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Rated: 13+ · Fiction · Contest Entry · #2310992
Bard's Hall Contest - A Gift That Means Something To You

Bard's Hall Contest Prompt: A Cherished Gift
Describe a cherished gift you've received that always makes you think about the person who gave it to you.
"According to Greek mythology, humans were created with four arms, four legs, and a head with two faces. Fearing their power, Zeus split them into two separate parts, condemning them to spend their lives searching for their other halves."

Plato - Symposium

         On December 24, 1986, I received the greatest gift I could have hoped to receive.
          At the time, I was twenty-three years old and on the verge of being a college dropout and alcoholic. When I looked at myself, I saw a person who didn't see a future. Nothing. I knew I would work in a dead-end factory job cleaning toilets, live alone, and drink every night. I knew this because my dad told me I would.
          I attempted to go to college; however, it was for the wrong reasons. In 1983, I went to get away from my home environment. I started drinking alcohol. I chugged alcohol to the point that after several drinking contests, I was the fastest chugger on campus. During this, classes went by the wayside, and I rarely attended. I wasn't worried, however. I had a foolproof plan.
          I attended classes enough to get the course's gist and read the textbooks according to the syllabus. In reality, I used the books to keep the windows open. Whenever there was a test, I would cram the day before and manage to get a passing grade.
          In hopes of feeling better about myself, I became active around campus. It started with me being a Wine & Dine representative. This entailed learning the proper etiquette of dining: using the correct utensils, knowing what wines go with certain foods, manners at the table, and the art of making small talk. The best part of this experience was all the free wine I could drink.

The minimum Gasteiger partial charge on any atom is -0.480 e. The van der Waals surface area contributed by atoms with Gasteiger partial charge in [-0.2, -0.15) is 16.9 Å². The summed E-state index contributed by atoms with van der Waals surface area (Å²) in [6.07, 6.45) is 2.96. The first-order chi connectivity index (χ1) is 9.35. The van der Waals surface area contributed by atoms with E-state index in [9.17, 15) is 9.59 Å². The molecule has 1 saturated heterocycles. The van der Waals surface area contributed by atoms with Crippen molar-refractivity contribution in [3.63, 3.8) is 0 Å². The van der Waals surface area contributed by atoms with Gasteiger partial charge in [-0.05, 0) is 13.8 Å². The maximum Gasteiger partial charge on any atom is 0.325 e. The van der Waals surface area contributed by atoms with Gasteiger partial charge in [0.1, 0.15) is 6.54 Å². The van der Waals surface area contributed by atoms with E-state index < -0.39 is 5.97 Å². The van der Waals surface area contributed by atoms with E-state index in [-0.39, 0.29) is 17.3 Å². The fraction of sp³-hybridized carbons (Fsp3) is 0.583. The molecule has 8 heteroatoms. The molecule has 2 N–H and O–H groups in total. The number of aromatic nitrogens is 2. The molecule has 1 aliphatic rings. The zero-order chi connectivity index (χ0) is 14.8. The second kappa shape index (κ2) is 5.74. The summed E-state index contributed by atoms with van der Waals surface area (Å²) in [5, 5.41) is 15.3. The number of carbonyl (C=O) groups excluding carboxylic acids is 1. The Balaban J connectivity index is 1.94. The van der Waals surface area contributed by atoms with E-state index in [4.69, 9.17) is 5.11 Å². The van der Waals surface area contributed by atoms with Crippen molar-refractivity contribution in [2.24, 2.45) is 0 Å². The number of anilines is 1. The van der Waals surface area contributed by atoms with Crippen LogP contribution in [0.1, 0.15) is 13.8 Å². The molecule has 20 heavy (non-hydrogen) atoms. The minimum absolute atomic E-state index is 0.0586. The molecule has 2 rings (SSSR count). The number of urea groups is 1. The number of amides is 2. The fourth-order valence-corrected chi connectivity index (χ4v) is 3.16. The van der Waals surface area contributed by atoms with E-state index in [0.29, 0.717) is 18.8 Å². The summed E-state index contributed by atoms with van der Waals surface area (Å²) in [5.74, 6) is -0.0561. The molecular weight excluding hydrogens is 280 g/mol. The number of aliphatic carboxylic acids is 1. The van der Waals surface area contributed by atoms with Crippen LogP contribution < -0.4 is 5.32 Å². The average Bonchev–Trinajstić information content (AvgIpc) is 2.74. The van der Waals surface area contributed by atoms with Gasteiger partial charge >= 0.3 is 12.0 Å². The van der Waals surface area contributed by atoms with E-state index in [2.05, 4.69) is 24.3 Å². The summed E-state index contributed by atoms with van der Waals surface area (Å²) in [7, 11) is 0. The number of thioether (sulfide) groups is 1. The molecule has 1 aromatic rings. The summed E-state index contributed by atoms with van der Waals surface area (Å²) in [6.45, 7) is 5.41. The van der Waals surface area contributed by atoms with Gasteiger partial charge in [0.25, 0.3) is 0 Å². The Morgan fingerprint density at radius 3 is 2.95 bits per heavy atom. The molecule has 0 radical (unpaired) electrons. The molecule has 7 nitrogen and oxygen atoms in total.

After two years, I decided to run for the Residence Hall President. I shmoozed, coddled, and spoke to all who would listen. After four weeks, the election was held, and I easily won. After winning, a party/ceremony was held in my honor. A formal invitation was sent to my parents. No one in my family attended. After the ceremony, I got drunk.
          One of my responsibilities was to write incoming students a letter encouraging them to take advantage of their time at college: study hard, make new friends, participate in activities, and always remember you can always ask for assistance. I sent a standard letter to every new student struggling with adjusting to campus life and spoke with their Residence Hall Coordinator. I tried to answer every question I may have previously had in the newsletter I created for the incoming students.
          After I sent the letter, I forgot all about the individuals and resumed my partying and drinking habits. For all I knew, I could have bumped into one of them while grabbing two pitchers at the bars the same night.
          In February 1986, I received a call from a sophomore girl I'd never met before going out with a few Residence Hall Coordinator friends. I told my roommate I didn't want to talk to her and left it at that.